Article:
Excerpt of an article by Gretchen Reynolds |Well Blogs (New York Times)
Meditating before running could change the brain in ways that are more beneficial for mental health than practicing either of those activities alone, according to an interesting study of a new treatment program for people with depression.
As many people know from experience, depression is characterized in part by an inability to stop dwelling on gloomy thoughts and unhappy memories from the past. Researchers suspect that this thinking pattern, known as rumination, may involve two areas of the brain in particular: the prefrontal cortex, a part of the brain that helps to control attention and focus, and the hippocampus, which is critical for learning and memory. In some studies, people with severe depression have been found to have a smaller hippocampus than people who are not depressed.
Both meditation and exercise also have proven beneficial in the treatment of anxiety, depression and other mood disorders.
These various findings about exercise and meditation intrigued researchers at Rutgers University in New Brunswick, N.J., who began to wonder whether, since meditation and exercise on their own improve moods, combining the two might intensify the impacts of each.
For the study, which was published last month in Translational Psychiatry, the scientists recruited 52 men and women, 22 of whom had been given diagnoses of depression. The researchers confirmed that diagnosis with their own tests and then asked all of the volunteers to complete a computerized test of their ability to focus while sensors measured electrical signals in their brains.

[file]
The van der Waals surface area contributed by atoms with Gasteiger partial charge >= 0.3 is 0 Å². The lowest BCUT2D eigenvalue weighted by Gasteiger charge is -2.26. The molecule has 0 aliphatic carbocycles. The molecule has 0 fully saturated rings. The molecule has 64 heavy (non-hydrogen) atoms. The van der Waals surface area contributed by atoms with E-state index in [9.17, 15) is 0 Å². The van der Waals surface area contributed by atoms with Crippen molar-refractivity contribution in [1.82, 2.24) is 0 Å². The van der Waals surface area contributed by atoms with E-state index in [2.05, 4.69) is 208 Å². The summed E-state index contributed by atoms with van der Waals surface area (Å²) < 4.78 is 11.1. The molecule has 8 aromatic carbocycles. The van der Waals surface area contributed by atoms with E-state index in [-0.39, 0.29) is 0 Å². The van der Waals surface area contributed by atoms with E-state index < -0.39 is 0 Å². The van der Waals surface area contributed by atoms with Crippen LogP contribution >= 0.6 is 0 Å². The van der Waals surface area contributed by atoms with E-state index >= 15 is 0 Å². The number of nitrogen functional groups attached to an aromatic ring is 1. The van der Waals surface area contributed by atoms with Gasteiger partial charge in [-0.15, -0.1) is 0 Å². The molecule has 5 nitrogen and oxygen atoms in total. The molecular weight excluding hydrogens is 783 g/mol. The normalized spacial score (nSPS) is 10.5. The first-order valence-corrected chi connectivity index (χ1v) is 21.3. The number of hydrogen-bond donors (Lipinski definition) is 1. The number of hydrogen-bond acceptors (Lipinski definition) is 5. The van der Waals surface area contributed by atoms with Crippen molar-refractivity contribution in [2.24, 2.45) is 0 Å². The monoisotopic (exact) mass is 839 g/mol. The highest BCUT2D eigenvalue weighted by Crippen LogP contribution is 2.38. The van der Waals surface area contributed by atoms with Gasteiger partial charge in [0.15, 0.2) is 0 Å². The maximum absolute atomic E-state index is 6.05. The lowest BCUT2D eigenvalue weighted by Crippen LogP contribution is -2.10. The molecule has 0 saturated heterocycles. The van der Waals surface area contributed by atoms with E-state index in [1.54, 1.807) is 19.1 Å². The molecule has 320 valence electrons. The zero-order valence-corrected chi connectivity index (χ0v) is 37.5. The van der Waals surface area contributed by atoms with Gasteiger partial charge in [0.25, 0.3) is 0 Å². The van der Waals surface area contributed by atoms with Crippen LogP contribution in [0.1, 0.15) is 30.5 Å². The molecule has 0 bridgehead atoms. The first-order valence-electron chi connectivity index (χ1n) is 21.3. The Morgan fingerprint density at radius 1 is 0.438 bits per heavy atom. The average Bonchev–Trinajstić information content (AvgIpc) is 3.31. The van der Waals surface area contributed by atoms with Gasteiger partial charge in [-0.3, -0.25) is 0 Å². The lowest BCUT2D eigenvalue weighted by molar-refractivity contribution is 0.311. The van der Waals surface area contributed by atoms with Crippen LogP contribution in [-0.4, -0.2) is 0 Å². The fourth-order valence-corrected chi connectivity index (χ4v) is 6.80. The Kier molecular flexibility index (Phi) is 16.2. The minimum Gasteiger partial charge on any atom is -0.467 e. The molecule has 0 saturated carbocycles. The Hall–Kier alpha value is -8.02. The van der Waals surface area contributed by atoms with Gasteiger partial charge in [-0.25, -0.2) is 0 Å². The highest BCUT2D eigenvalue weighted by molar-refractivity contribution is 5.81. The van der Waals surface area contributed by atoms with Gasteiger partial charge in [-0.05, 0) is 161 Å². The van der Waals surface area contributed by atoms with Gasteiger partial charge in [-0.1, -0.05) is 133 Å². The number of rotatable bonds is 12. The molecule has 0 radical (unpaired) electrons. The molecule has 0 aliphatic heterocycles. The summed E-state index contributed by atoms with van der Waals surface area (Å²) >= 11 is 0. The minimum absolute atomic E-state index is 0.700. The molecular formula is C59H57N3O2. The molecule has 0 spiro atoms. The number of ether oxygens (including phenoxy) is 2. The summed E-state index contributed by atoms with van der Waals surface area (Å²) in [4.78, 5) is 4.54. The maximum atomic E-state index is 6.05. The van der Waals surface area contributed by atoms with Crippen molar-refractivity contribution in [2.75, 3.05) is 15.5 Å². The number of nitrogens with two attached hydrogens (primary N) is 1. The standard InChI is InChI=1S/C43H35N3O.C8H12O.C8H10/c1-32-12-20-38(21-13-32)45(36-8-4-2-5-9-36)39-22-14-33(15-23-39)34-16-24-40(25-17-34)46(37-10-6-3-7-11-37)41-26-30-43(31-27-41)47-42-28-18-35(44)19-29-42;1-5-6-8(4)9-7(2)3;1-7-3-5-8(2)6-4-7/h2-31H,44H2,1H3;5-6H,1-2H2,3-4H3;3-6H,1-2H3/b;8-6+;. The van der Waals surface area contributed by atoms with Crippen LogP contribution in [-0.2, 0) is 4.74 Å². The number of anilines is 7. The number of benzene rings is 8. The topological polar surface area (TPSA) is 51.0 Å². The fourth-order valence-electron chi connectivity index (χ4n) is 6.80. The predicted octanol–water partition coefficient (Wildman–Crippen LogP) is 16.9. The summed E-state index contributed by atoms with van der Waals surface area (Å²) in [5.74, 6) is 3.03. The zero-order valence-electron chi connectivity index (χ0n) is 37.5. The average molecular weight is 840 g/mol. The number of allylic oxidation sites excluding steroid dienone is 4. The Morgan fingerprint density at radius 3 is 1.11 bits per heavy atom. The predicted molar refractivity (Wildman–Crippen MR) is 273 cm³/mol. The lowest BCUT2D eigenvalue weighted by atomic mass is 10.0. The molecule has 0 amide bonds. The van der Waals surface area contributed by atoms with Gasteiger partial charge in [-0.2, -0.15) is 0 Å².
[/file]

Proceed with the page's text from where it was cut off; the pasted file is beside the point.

There were significant changes from the test. The 22 volunteers with depression now had a 40 percent reduction in symptoms of the condition. They reported, in particular, much less inclination to ruminate over bad memories.
Meanwhile, the members of the healthy control group also reported feeling happier than they had at the start of the study.
Objectively, the volunteers’ results on the computerized tests of their ability to focus and their brain activity also were different. The group with depression now showed brain cell activity in their prefrontal cortex that was almost identical to that of the people without depression. They could concentrate much better and hone their attention, attributes that are believed to help reduce stubborn rumination.
Although results of the study show some impressive results, we need to keep in mind there were not very many participants in the study, and researchers did not follow participants after the study so we don’t know if the hybrid approach produces permanent improvement. In addition, the study did not address variations to determine if similar or even greater benefits might occur if someone were to run then meditate or to practice both activities on alternating days. Furthermore, the study did not indicate whether meditation and any other exercise produces even better results.
Thanks to the researchers at Rutgers University for creating the study and collecting the data; Translational Psychiatry for publishing the results of the study; Gretchen Reynolds for writing the article; New York Times and Well for committing their resources to the article; Google for helping me find the article; and all people who, directly or indirectly, made it possible to include the picture and text in this post.